Note: We’ve brought you a front-row seat to rocket launches from Florida since 1966. Journalism like our space coverage takes time and resources. Please consider a subscription to stay up-to-date on Florida space news and launches.
A SpaceX Falcon 9 rocket left behind its pad at Cape Canaveral Space Force Station early Wednesday, taking the company’s 23rd batch of Starlink internet satellites to low-Earth orbit.
The 4:28 a.m. liftoff from Launch Complex 40 marked the sixth flight for the booster, which teed itself up for a subsequent seventh mission after successfully landing on the Of Course I Still Love You drone ship eight minutes later. Just over an hour after launch, meanwhile, the second stage successfully deployed all 60 internet-beaming satellites to orbit.
The launch was originally reported as targeting 30 minutes later, or 4:58 a.m., but an update from SpaceX 12 hours before liftoff noted the window’s shift.
Wednesday’s success means SpaceX has launched nearly 1,400 of the flat-packed Starlink satellites to orbits of about 350 miles above Earth. Though still far short of the goal of tens of thousands, the constellation has already begun serving customers in North America with speeds roughly equivalent to entry-level connections offered on the Space Coast, for example.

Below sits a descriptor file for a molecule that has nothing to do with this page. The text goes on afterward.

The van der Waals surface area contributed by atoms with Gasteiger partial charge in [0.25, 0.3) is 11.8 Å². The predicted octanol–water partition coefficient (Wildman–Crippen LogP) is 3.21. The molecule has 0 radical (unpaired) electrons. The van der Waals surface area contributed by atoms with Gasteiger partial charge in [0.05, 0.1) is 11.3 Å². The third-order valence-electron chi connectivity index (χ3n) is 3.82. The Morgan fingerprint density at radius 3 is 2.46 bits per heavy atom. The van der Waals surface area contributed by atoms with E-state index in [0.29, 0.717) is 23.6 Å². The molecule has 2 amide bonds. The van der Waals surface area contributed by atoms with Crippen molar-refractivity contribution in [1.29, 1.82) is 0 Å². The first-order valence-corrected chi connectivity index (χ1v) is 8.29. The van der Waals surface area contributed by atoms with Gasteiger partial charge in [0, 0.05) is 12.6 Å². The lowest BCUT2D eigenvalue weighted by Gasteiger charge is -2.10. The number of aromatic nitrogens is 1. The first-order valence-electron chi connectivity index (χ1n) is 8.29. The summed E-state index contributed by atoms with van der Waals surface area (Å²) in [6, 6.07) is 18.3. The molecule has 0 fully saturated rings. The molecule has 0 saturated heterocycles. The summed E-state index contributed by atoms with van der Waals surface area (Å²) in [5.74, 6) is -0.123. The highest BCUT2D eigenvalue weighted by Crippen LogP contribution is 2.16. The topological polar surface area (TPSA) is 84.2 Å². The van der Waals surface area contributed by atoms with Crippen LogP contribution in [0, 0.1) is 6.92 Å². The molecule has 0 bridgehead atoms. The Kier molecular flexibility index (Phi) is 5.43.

SpaceX said its next steps are expansions into the United Kingdom and portions of Continental Europe, like Germany, this year.
So far in 2021, all nine of the Space Coast’s launches have been hosted by Falcon 9. While SpaceX is again on the Eastern Range’s calendar for its next mission – teams are targeting no earlier than April 22 for the launch of Crew-2 with four astronauts – it remains to be seen if another Starlink flight will squeeze its way in between.
Though Florida is behind schedule on achieving the long-sought-after goal of hosting 50 launches a year, 2021 so far appears to be on pace to outstrip 2020’s 31 missions.
For the latest, visit floridatoday.com/launchschedule.